Students in upper elementary/early middle school follow the engineering design process to brainstorm and build prototype sneakers from a variety of materials to meet such design requirements as good traction or deep cushioning. They learn how the sole provides support, cushioning, and traction. There also may be some fashion-based functions, including cool colors or added height.
Imagine life without sound. That’s the reality for hundreds of thousands of deaf individuals. Thanks to a device called the cochlear implant – the first medical apparatus to restore a human sense – many now can hear. Its three inventors won the 2013 Lasker Prize for their work.
When University of California, Berkeley senior Austin Whitney walked across the stage at graduation on May 14, 2011, it was more than just a personal triumph. His rise from a wheelchair represented a triumph for paralyzed people everywhere–and for engineers whose “adaptive technology” designs have helped disabled individuals overcome mobility limitations.
A British product-design student has invented a wheel-chair alternative whose legs can lift up and step over obstacles. Martin Harris, 21, hopes his invention will give people with mobility issues more freedom. He also believes his design, which was inspired by the kinetic sculpture of Dutch engineer-artist Theo Jansen, has potential uses in agricultural machinery or military vehicles.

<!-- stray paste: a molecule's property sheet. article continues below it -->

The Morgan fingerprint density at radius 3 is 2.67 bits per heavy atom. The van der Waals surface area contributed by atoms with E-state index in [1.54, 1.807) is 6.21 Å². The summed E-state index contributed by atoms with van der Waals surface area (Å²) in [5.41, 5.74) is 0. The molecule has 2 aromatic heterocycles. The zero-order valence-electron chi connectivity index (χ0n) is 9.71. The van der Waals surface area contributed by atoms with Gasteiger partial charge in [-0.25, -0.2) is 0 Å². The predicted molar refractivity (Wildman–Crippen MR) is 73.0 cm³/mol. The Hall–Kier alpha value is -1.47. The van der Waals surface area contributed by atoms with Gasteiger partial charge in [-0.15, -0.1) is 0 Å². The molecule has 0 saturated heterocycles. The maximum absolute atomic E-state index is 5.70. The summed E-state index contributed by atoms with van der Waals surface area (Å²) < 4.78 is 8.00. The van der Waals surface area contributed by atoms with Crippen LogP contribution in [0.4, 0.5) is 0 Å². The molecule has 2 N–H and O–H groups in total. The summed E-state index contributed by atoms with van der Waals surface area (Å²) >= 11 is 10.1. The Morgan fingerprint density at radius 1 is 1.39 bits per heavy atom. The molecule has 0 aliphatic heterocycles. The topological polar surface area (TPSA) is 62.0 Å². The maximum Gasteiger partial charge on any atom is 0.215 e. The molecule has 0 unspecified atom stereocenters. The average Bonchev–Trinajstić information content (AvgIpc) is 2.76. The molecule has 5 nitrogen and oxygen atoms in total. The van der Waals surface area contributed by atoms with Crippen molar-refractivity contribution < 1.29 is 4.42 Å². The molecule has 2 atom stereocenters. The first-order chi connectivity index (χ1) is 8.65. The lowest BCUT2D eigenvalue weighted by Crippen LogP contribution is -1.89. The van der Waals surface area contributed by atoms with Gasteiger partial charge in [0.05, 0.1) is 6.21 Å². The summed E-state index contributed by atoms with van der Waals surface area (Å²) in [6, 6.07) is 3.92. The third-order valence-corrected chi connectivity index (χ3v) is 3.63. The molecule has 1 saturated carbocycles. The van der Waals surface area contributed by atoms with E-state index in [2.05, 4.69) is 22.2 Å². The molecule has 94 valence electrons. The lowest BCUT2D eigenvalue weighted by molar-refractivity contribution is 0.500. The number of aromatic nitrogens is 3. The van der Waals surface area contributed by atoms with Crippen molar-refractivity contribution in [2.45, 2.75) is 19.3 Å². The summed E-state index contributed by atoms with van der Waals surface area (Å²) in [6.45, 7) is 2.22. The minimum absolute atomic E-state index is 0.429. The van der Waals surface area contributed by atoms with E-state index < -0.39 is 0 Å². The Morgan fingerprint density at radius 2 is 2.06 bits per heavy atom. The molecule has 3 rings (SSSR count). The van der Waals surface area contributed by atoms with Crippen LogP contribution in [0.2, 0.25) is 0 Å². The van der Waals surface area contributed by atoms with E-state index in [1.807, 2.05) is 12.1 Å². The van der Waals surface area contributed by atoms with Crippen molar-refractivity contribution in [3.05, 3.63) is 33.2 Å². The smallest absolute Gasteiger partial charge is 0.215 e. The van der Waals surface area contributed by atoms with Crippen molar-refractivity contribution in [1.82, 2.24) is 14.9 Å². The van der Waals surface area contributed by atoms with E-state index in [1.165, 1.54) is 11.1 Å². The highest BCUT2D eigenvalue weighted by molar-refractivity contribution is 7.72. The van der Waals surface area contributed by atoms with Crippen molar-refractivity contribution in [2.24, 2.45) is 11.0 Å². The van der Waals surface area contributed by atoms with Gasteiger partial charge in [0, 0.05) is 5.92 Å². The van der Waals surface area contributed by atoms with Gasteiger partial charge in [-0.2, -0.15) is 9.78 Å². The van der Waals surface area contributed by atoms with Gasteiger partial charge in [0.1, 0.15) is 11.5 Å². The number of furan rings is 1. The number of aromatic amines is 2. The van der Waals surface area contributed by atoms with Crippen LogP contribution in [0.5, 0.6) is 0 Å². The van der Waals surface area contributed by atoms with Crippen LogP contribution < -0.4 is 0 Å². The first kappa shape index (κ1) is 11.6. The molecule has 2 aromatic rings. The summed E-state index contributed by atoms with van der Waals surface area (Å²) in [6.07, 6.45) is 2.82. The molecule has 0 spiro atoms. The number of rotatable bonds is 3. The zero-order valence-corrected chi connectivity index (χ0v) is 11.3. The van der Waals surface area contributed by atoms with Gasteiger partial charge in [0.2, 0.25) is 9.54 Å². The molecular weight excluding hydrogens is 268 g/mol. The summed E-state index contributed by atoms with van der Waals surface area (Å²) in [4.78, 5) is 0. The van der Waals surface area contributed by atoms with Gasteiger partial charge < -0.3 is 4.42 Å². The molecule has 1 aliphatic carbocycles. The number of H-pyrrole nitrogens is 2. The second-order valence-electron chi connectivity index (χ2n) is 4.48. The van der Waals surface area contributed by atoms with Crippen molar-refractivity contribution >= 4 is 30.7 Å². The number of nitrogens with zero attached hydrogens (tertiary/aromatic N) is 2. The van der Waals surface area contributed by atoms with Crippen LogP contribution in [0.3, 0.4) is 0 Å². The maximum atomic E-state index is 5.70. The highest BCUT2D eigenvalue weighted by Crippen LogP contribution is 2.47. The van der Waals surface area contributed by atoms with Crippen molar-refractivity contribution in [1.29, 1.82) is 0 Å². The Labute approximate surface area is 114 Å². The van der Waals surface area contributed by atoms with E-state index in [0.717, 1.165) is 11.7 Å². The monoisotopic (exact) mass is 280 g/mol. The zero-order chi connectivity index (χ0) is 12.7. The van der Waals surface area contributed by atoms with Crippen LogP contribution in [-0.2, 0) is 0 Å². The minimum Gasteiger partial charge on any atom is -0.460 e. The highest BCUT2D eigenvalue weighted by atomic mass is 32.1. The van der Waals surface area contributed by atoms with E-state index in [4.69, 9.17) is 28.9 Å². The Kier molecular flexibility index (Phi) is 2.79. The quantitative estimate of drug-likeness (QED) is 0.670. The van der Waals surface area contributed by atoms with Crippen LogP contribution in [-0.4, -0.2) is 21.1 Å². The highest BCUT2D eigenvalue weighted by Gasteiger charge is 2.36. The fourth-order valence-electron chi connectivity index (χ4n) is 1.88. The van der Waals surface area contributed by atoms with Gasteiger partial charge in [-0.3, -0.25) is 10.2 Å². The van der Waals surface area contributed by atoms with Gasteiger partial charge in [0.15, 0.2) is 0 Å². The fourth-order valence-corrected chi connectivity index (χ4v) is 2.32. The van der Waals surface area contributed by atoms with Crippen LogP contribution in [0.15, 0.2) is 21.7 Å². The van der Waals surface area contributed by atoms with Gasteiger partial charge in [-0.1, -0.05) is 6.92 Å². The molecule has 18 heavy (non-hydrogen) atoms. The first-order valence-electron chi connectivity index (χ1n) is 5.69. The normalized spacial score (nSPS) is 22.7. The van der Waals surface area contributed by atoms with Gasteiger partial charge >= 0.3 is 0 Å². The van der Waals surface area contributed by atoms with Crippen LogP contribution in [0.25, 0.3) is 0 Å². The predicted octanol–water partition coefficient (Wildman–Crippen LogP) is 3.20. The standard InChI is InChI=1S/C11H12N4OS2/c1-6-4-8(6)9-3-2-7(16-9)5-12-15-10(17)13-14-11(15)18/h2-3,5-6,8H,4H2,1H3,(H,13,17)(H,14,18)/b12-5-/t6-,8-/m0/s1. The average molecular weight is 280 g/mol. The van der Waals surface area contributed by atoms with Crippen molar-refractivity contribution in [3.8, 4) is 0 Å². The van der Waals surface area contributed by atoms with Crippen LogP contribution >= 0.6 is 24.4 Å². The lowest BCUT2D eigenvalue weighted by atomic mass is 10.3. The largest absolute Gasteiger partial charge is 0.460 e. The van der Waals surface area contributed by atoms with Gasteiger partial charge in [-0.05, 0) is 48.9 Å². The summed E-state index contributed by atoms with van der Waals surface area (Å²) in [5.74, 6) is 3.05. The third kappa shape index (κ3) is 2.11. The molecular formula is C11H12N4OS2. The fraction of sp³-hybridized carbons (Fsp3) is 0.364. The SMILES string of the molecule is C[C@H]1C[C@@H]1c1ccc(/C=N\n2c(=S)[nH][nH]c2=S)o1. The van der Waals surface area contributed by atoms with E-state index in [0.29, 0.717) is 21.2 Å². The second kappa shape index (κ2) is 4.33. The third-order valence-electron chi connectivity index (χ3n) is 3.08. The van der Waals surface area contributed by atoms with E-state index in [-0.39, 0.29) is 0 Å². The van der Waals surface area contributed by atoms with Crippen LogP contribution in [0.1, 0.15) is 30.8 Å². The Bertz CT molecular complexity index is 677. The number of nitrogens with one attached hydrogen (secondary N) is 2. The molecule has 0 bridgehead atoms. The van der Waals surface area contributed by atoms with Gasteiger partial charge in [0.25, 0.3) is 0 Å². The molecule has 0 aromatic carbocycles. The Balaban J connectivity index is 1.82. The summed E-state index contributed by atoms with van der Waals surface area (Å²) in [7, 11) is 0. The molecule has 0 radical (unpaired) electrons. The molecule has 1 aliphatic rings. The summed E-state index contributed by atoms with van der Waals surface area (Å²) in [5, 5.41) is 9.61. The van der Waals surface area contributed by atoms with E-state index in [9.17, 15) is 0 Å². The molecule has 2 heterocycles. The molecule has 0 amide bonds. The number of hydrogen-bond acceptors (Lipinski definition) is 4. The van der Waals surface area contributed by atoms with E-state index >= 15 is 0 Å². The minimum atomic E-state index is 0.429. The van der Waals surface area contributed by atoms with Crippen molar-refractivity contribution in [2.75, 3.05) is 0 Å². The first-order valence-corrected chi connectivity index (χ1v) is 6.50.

In this video, Sport Science takes a deeper look into concussions caused from helmet to helmet collisions. It exams the different factors involved and offers statistics on concussions and collisions in the NFL.
Even unsuccessful contestants in the FIRST Lego League competition come up with imaginative ideas. A case in point is the team from Urbandale, Iowa. Challenged to build robots to tackle a biomedical engineering problem, they decided on cataracts.
Student in grades 4 – 8 are introduced to biomedical engineering and the technology of prosthetics. As they create a model prosthetic lower leg, testing its strength and considering pros and cons, they learn about issues and materials that biomedical engineers consider in designing artificial limbs.
For people with damaged or painful joints, something like a knee or hip replacement can be the key to a better life. It can also weaken, wear out, or break. That’s where mechanical and bioengineering Prof. Lisa Pruitt comes in.
A team of research engineers at golf equipment company PING has created a set of custom-fitted golf clubs for a man who has been a quadruple amputee since 2005. The researchers developed “a workable prototype” for Mesa, Arizona’s Jeff Lewis and worked with a prosthetist to develop a set of unique clubs.